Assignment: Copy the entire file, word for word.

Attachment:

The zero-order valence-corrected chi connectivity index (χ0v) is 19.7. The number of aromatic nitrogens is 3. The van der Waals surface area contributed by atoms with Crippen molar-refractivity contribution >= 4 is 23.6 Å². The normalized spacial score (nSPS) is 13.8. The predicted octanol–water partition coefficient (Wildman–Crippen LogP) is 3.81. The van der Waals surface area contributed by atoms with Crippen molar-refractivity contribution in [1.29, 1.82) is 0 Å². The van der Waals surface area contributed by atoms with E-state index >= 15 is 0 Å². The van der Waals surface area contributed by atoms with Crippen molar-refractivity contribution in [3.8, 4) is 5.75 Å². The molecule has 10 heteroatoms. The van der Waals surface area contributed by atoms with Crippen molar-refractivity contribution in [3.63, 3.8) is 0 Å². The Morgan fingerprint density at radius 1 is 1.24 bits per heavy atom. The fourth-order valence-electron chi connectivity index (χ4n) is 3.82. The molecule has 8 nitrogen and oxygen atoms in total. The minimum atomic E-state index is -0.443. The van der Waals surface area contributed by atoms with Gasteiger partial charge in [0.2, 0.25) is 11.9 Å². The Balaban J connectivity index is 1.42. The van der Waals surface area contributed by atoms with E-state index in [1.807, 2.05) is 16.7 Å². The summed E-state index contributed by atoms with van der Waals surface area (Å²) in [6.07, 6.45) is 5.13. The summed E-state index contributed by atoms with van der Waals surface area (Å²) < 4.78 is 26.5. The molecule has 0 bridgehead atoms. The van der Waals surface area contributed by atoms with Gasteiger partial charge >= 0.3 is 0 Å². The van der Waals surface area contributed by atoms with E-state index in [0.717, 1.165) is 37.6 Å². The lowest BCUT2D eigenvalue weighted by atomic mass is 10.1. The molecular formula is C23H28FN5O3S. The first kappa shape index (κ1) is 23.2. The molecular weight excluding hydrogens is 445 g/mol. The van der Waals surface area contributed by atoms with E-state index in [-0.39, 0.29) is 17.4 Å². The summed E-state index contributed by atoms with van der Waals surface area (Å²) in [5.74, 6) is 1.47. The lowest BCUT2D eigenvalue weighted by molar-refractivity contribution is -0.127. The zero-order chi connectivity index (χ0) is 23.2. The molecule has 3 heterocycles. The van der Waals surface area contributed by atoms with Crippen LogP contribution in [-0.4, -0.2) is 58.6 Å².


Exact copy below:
The zero-order valence-corrected chi connectivity index (χ0v) is 19.7. The number of aromatic nitrogens is 3. The van der Waals surface area contributed by atoms with Crippen molar-refractivity contribution >= 4 is 23.6 Å². The normalized spacial score (nSPS) is 13.8. The predicted octanol–water partition coefficient (Wildman–Crippen LogP) is 3.81. The van der Waals surface area contributed by atoms with Crippen molar-refractivity contribution in [1.29, 1.82) is 0 Å². The van der Waals surface area contributed by atoms with E-state index >= 15 is 0 Å². The van der Waals surface area contributed by atoms with Crippen molar-refractivity contribution in [3.8, 4) is 5.75 Å². The molecule has 10 heteroatoms. The van der Waals surface area contributed by atoms with Crippen molar-refractivity contribution in [3.63, 3.8) is 0 Å². The Morgan fingerprint density at radius 1 is 1.24 bits per heavy atom. The fourth-order valence-electron chi connectivity index (χ4n) is 3.82. The molecule has 8 nitrogen and oxygen atoms in total. The minimum atomic E-state index is -0.443. The van der Waals surface area contributed by atoms with Gasteiger partial charge in [0.2, 0.25) is 11.9 Å². The Balaban J connectivity index is 1.42. The van der Waals surface area contributed by atoms with E-state index in [1.807, 2.05) is 16.7 Å². The summed E-state index contributed by atoms with van der Waals surface area (Å²) in [6.07, 6.45) is 5.13. The summed E-state index contributed by atoms with van der Waals surface area (Å²) < 4.78 is 26.5. The molecule has 0 bridgehead atoms. The van der Waals surface area contributed by atoms with Gasteiger partial charge >= 0.3 is 0 Å². The van der Waals surface area contributed by atoms with E-state index in [0.717, 1.165) is 37.6 Å². The lowest BCUT2D eigenvalue weighted by atomic mass is 10.1. The molecular formula is C23H28FN5O3S. The first kappa shape index (κ1) is 23.2. The molecular weight excluding hydrogens is 445 g/mol. The van der Waals surface area contributed by atoms with E-state index in [-0.39, 0.29) is 17.4 Å². The summed E-state index contributed by atoms with van der Waals surface area (Å²) in [5.74, 6) is 1.47. The lowest BCUT2D eigenvalue weighted by molar-refractivity contribution is -0.127. The zero-order chi connectivity index (χ0) is 23.2. The molecule has 3 heterocycles. The van der Waals surface area contributed by atoms with Crippen LogP contribution in [-0.4, -0.2) is 58.6 Å².